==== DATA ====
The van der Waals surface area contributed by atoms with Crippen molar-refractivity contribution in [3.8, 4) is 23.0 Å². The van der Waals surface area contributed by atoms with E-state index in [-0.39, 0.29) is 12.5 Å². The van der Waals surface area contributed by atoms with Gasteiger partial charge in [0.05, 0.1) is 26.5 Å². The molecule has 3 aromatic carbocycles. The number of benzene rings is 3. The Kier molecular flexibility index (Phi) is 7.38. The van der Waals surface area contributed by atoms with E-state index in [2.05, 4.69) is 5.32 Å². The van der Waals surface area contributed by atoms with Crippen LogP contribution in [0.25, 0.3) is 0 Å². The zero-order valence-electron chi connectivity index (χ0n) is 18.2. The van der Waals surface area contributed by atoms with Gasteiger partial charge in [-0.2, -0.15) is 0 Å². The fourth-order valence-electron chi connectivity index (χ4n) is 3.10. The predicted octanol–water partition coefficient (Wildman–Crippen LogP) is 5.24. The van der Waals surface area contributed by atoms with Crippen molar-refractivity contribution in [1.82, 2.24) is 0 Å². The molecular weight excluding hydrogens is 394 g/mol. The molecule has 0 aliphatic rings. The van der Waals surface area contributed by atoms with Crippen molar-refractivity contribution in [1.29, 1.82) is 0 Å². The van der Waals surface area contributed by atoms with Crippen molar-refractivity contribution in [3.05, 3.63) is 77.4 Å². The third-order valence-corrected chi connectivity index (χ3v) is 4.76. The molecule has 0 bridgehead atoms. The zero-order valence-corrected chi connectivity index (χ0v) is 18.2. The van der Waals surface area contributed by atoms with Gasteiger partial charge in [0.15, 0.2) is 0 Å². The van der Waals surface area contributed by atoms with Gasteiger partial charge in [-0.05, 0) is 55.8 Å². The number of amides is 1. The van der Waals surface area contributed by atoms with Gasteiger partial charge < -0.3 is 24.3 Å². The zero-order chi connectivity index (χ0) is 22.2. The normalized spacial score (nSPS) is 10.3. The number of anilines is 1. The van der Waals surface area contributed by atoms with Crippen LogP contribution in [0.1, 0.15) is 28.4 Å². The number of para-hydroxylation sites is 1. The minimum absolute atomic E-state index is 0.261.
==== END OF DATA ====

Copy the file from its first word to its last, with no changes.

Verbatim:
The van der Waals surface area contributed by atoms with Crippen molar-refractivity contribution in [3.8, 4) is 23.0 Å². The van der Waals surface area contributed by atoms with E-state index in [-0.39, 0.29) is 12.5 Å². The van der Waals surface area contributed by atoms with Gasteiger partial charge in [0.05, 0.1) is 26.5 Å². The molecule has 3 aromatic carbocycles. The number of benzene rings is 3. The Kier molecular flexibility index (Phi) is 7.38. The van der Waals surface area contributed by atoms with E-state index in [2.05, 4.69) is 5.32 Å². The van der Waals surface area contributed by atoms with Crippen LogP contribution in [0.25, 0.3) is 0 Å². The zero-order valence-electron chi connectivity index (χ0n) is 18.2. The van der Waals surface area contributed by atoms with Gasteiger partial charge in [-0.2, -0.15) is 0 Å². The fourth-order valence-electron chi connectivity index (χ4n) is 3.10. The predicted octanol–water partition coefficient (Wildman–Crippen LogP) is 5.24. The van der Waals surface area contributed by atoms with Crippen molar-refractivity contribution in [1.82, 2.24) is 0 Å². The molecular weight excluding hydrogens is 394 g/mol. The molecule has 0 aliphatic rings. The van der Waals surface area contributed by atoms with Crippen molar-refractivity contribution in [1.29, 1.82) is 0 Å². The van der Waals surface area contributed by atoms with Crippen molar-refractivity contribution in [3.05, 3.63) is 77.4 Å². The third-order valence-corrected chi connectivity index (χ3v) is 4.76. The molecule has 0 bridgehead atoms. The zero-order valence-corrected chi connectivity index (χ0v) is 18.2. The van der Waals surface area contributed by atoms with Gasteiger partial charge in [0.15, 0.2) is 0 Å². The van der Waals surface area contributed by atoms with Gasteiger partial charge in [-0.05, 0) is 55.8 Å². The number of amides is 1. The van der Waals surface area contributed by atoms with Gasteiger partial charge < -0.3 is 24.3 Å². The zero-order chi connectivity index (χ0) is 22.2. The normalized spacial score (nSPS) is 10.3. The number of anilines is 1. The van der Waals surface area contributed by atoms with Crippen LogP contribution in [0.1, 0.15) is 28.4 Å². The number of para-hydroxylation sites is 1. The minimum absolute atomic E-state index is 0.261.